Does Chaga Have A Fruiting Body?
Since the harvested portion of the chaga is in fact a woody fungus, rather than mushroom in the traditional sense, this raises the question whether chaga has a traditional fruiting body. Yes, it does, but we do not often see one since it’s beneath the typical dark woody part of chaga.
The actual mushrooms (fruiting bodies) are formed beneath the bark of the birch tree. After a tree dies, the bark is slowly pulled away from the tree, showing sporocarps (fruiting bodies). This fruiting body is a grayish, smooth, porous, multilayered mass, with pores that descend in cascades. You can see an image of that here.
When conditions are right, the porus layers will start to expel spores that get carried on wind, eventually landing in and infecting new trees, where the infection process begins again. Insects also love to eat mushrooms, which helps to carry spores to new areas.
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How Does The Chaga Fruiting Body Grow
What we refer to as chaga is the thick, black masses you see on the outside of trees that have been sprayed with a fungal infection called Inonotus obliquus. It is not a mushroom (fruiting body) but rather a dense, barren mass of decomposing bits of birch tissue, containing microbial organisms. When cut from the tree, it has a rusty yellow-brown interior, is granular to some extent, and is frequently mottled with white-to-cream-colored veins.
Chaga may be called sclerotium, a tight mycelial mass, but that is technically incorrect, since chaga is not pure mycelium. One research paper estimated that Chaga is only about 10% mycelium, based on microscopic observations. A more precise term for Chaga is it’s almost like a wort or kanker on the tree.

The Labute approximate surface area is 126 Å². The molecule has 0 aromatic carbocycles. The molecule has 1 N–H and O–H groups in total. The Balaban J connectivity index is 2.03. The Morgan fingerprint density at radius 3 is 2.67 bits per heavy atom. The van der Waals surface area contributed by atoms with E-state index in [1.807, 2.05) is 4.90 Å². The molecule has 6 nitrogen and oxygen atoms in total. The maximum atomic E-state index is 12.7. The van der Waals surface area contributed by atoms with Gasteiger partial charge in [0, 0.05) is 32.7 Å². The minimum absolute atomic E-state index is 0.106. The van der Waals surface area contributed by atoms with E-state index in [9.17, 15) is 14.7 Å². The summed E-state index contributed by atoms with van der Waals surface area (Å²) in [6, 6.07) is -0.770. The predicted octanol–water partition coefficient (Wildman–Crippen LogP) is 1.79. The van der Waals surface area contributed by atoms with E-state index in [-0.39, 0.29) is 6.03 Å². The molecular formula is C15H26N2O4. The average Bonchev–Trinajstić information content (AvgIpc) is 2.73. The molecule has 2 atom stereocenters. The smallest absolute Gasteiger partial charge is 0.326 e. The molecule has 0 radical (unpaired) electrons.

The external conks which are harvested are not to be confused with the actual fertile fruit bodies, which usually develop beneath the partially detached bark of a dying or fallen tree. This fruiting body is a grayish, flat, thin-layer mass, up to 3-4 meters long and 40-50 centimeters wide, with down-cascading pores, that are spore-producing layers of the polypore fungus which you can see in the image above.
What is Chaga Made Of?
Chaga is a slow-growing mushroom found mostly on Birch Trees. Chaga is commonly found in northern hemisphere regions in boreal forests such as Russia, Korea, eastern and northern Europe, the northern areas of the U.S. and Alaska, Canada, and northern China.
Generally, well-developed sclerotia from Chaga are found on trees that are more than 40 years old, but infections can begin much earlier. The time period from initial infection to death of a tree is variable depending on number of infected sites and tree resistance, but is usually about 20 years.
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After approximately 3 – 5 years of growth, chaga may be harvested. The harvested, dark-black husks are made up mostly of the wood lignans of the host trees, as well as mycelium of chaga mushroom. Because of this, when chaga grows on Birch, it also contains Birch compounds such as betulin and betulinic acid.
After harvesting, Chaga may grow back to harvestable size three to 10 years later, and can continue this process until the tree dies. Cutting the Chaga does not kill the organism, and mycelium is still within the tree, slowly eating away. Chaga is technically not a perennial by definition; it can survive for years while consuming its food source, but once this source is exhausted, then it dies from lack of nutrients.
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